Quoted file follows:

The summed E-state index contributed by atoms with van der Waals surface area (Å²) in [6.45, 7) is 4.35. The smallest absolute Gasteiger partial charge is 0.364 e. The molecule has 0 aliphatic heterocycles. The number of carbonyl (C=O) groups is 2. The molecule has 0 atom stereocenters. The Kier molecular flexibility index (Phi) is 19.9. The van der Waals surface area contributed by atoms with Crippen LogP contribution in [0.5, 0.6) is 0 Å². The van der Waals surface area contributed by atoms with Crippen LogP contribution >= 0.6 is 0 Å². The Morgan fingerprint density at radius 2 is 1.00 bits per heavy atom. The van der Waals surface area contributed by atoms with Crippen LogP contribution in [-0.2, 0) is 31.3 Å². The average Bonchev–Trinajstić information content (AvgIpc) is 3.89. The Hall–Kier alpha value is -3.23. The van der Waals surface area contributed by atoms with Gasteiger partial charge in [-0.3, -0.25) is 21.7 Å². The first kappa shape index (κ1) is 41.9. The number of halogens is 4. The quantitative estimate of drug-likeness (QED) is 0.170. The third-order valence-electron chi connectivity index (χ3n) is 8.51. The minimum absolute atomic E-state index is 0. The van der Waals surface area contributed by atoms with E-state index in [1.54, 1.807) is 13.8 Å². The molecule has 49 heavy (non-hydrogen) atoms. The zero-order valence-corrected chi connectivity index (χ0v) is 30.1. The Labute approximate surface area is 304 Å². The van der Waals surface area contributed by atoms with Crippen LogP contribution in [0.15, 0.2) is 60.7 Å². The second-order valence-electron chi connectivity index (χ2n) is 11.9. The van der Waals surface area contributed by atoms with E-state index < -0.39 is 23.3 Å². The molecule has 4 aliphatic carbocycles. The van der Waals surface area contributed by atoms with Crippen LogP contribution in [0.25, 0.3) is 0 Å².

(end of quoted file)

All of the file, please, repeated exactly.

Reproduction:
The summed E-state index contributed by atoms with van der Waals surface area (Å²) in [6.45, 7) is 4.35. The smallest absolute Gasteiger partial charge is 0.364 e. The molecule has 0 aliphatic heterocycles. The number of carbonyl (C=O) groups is 2. The molecule has 0 atom stereocenters. The Kier molecular flexibility index (Phi) is 19.9. The van der Waals surface area contributed by atoms with Crippen LogP contribution in [0.5, 0.6) is 0 Å². The van der Waals surface area contributed by atoms with Crippen LogP contribution >= 0.6 is 0 Å². The Morgan fingerprint density at radius 2 is 1.00 bits per heavy atom. The van der Waals surface area contributed by atoms with Crippen LogP contribution in [-0.2, 0) is 31.3 Å². The average Bonchev–Trinajstić information content (AvgIpc) is 3.89. The Hall–Kier alpha value is -3.23. The van der Waals surface area contributed by atoms with Gasteiger partial charge in [-0.3, -0.25) is 21.7 Å². The first kappa shape index (κ1) is 41.9. The number of halogens is 4. The quantitative estimate of drug-likeness (QED) is 0.170. The third-order valence-electron chi connectivity index (χ3n) is 8.51. The minimum absolute atomic E-state index is 0. The van der Waals surface area contributed by atoms with E-state index in [1.54, 1.807) is 13.8 Å². The molecule has 49 heavy (non-hydrogen) atoms. The zero-order valence-corrected chi connectivity index (χ0v) is 30.1. The Labute approximate surface area is 304 Å². The van der Waals surface area contributed by atoms with Crippen LogP contribution in [0.15, 0.2) is 60.7 Å². The second-order valence-electron chi connectivity index (χ2n) is 11.9. The van der Waals surface area contributed by atoms with E-state index < -0.39 is 23.3 Å². The molecule has 4 aliphatic carbocycles. The van der Waals surface area contributed by atoms with Crippen LogP contribution in [0.25, 0.3) is 0 Å².